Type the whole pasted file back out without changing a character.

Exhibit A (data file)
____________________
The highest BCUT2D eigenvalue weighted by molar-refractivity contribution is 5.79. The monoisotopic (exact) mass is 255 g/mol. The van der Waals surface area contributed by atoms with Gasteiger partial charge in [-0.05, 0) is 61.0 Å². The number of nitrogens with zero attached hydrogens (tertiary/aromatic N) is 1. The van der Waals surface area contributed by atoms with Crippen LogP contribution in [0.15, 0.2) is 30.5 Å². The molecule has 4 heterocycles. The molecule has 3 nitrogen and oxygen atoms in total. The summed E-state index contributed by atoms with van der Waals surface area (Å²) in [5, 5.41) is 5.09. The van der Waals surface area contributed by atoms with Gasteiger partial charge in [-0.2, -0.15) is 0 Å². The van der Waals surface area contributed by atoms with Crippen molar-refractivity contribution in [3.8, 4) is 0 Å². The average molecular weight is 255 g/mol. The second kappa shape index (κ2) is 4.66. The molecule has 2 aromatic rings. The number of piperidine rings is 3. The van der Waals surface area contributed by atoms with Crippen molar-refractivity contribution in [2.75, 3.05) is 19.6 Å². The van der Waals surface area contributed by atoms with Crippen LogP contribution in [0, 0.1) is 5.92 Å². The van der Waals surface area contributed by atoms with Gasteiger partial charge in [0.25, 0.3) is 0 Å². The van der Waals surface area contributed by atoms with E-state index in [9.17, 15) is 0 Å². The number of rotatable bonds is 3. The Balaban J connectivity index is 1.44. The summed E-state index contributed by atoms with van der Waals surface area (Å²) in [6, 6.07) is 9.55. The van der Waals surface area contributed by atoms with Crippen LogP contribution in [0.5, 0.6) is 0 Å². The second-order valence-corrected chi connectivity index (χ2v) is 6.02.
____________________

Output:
The highest BCUT2D eigenvalue weighted by molar-refractivity contribution is 5.79. The monoisotopic (exact) mass is 255 g/mol. The van der Waals surface area contributed by atoms with Gasteiger partial charge in [-0.05, 0) is 61.0 Å². The number of nitrogens with zero attached hydrogens (tertiary/aromatic N) is 1. The van der Waals surface area contributed by atoms with Crippen LogP contribution in [0.15, 0.2) is 30.5 Å². The molecule has 4 heterocycles. The molecule has 3 nitrogen and oxygen atoms in total. The summed E-state index contributed by atoms with van der Waals surface area (Å²) in [5, 5.41) is 5.09. The van der Waals surface area contributed by atoms with Gasteiger partial charge in [-0.2, -0.15) is 0 Å². The van der Waals surface area contributed by atoms with Crippen molar-refractivity contribution in [3.8, 4) is 0 Å². The average molecular weight is 255 g/mol. The second kappa shape index (κ2) is 4.66. The molecule has 2 aromatic rings. The number of piperidine rings is 3. The van der Waals surface area contributed by atoms with Crippen molar-refractivity contribution in [2.75, 3.05) is 19.6 Å². The van der Waals surface area contributed by atoms with Crippen LogP contribution in [0, 0.1) is 5.92 Å². The van der Waals surface area contributed by atoms with Gasteiger partial charge in [0.25, 0.3) is 0 Å². The van der Waals surface area contributed by atoms with E-state index in [9.17, 15) is 0 Å². The number of rotatable bonds is 3. The Balaban J connectivity index is 1.44. The summed E-state index contributed by atoms with van der Waals surface area (Å²) in [6, 6.07) is 9.55. The van der Waals surface area contributed by atoms with Crippen LogP contribution in [0.5, 0.6) is 0 Å². The second-order valence-corrected chi connectivity index (χ2v) is 6.02.